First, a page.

24th Precinct commander explains homeless shelter raids; youth gangs in West 90s
Upper West Side A contingent of homeless rights activists fresh off of a rally they held against the raid of Freedom House attended the 24th Precinct Community Council meeting last week to grill Captain Marlon Larin on why he decided to arrest 22 residents of the homeless shelter during an early morning operation on May 23.
Picture the Homeless, which is based in the Bronx, asked Captain Marlon Larin if the 24th Precinct has been able to link the area's crime issues to its homeless population.
Larin said balancing the concerns of the community, and the precinct's property crime issues, is the reason he decided to raid the shelter. Working with the Dept. of Homeless Services, said Larin, his precinct was able to determine that 10 percent of residents of Freedom House had warrants out on them. His precinct, however, only arrested 22 of the over 30 people that had warrants, and they only acted on those that were related to property theft crimes.
"This precinct suffers tremendously with property crime. Freedom House in part has been a major point of contention within this community," said Larin. "This operation was not an assault on the un-domiciled. If this was a private building I would have done the same thing."
Larin said he would "not commit" to further operations like the one that was carried out at Freedom House. When pressed by Picture the Homeless, he said, "There won't be any more operations in the immediate future."
Larin was likely responding to a directive issued by NYPD Commissioner Bill Bratton earlier that day, who told the Daily News the Freedom House raid was, "Well intended, but something that I'm not supportive of. So that practice in that precinct, has in fact, ended. We will try to find other ways to deal with this crime problem."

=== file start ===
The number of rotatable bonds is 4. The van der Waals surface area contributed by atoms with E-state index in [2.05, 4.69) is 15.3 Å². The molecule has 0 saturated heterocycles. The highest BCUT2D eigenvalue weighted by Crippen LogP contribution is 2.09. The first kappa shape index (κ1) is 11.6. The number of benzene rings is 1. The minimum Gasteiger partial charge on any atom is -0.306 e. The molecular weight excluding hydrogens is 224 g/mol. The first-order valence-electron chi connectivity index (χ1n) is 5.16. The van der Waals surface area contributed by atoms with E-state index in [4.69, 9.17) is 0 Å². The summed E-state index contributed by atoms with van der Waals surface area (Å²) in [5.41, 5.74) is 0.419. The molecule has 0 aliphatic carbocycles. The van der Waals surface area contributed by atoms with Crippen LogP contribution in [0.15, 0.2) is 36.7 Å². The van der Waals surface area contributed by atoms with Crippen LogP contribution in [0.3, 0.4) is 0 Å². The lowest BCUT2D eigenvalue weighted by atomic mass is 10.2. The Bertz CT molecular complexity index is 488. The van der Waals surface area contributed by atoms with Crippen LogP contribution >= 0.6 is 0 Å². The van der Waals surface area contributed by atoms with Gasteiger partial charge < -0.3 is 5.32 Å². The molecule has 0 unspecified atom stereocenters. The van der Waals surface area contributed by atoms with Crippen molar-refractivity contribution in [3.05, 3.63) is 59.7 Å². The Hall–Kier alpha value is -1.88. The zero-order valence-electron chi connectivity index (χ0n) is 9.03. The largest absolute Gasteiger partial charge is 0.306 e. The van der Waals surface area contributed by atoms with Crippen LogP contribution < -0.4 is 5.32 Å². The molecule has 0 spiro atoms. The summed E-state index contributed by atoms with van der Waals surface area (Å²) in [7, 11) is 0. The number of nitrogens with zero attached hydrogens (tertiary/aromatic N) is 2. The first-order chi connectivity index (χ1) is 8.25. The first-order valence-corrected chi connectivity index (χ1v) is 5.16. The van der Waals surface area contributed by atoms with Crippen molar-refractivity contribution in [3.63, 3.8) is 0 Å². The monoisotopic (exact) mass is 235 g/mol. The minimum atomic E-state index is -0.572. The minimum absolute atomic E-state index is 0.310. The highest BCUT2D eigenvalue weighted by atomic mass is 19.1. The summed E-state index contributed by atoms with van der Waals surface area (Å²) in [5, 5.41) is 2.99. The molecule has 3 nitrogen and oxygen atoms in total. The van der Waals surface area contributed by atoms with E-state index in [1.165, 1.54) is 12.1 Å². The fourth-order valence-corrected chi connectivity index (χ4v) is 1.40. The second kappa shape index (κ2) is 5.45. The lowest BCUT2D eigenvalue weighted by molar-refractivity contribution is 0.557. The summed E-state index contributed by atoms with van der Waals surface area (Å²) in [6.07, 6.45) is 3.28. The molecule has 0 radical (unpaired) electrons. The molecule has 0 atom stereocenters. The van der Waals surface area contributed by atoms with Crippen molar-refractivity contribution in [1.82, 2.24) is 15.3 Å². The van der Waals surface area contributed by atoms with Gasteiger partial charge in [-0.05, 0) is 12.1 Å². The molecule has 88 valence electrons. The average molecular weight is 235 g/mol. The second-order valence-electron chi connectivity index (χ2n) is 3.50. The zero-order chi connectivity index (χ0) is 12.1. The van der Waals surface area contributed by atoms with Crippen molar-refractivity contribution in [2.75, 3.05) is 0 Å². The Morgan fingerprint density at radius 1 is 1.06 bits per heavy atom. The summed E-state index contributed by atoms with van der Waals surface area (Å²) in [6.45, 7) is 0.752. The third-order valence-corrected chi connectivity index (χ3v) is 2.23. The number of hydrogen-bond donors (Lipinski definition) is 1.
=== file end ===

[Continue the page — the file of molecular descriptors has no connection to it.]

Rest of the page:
Larin said he had not spoken directly to Bratton about the issue, but was nonetheless informed of the policy. He had previously told media that the operation was in response to complaints of property theft in the area and that such raids would continue going forward. The raid on Freedom House failed to net any of those responsible for the recent rash of property thefts.
Members of Picture the Homeless clashed with residents of the Upper West Side who attended the meeting and were more interested in speaking with the captain about crime issues affecting them in the neighborhood.
According to the most recent figures, burglaries are up drastically in the precinct compared to the same time period last year. In 2013, there were 33 burglaries reported through the first week of June. This year there were 67 reported over the same period of time, a 103 percent increase.
Larin said the precinct has seen a rash of incidents ? three in May - where burglars gain access to an apartment through scaffolding connected to the building. He urged residents who have such scaffolding on their building to make sure their windows are locked and secured.
Auto-thefts are down 18 percent over the same period last year, as are felony assaults and robberies by about 30 percent each. Grand larcenies are up four percent, and rapes are up 25 percent, with five rapes reported so far this year compared to four last year.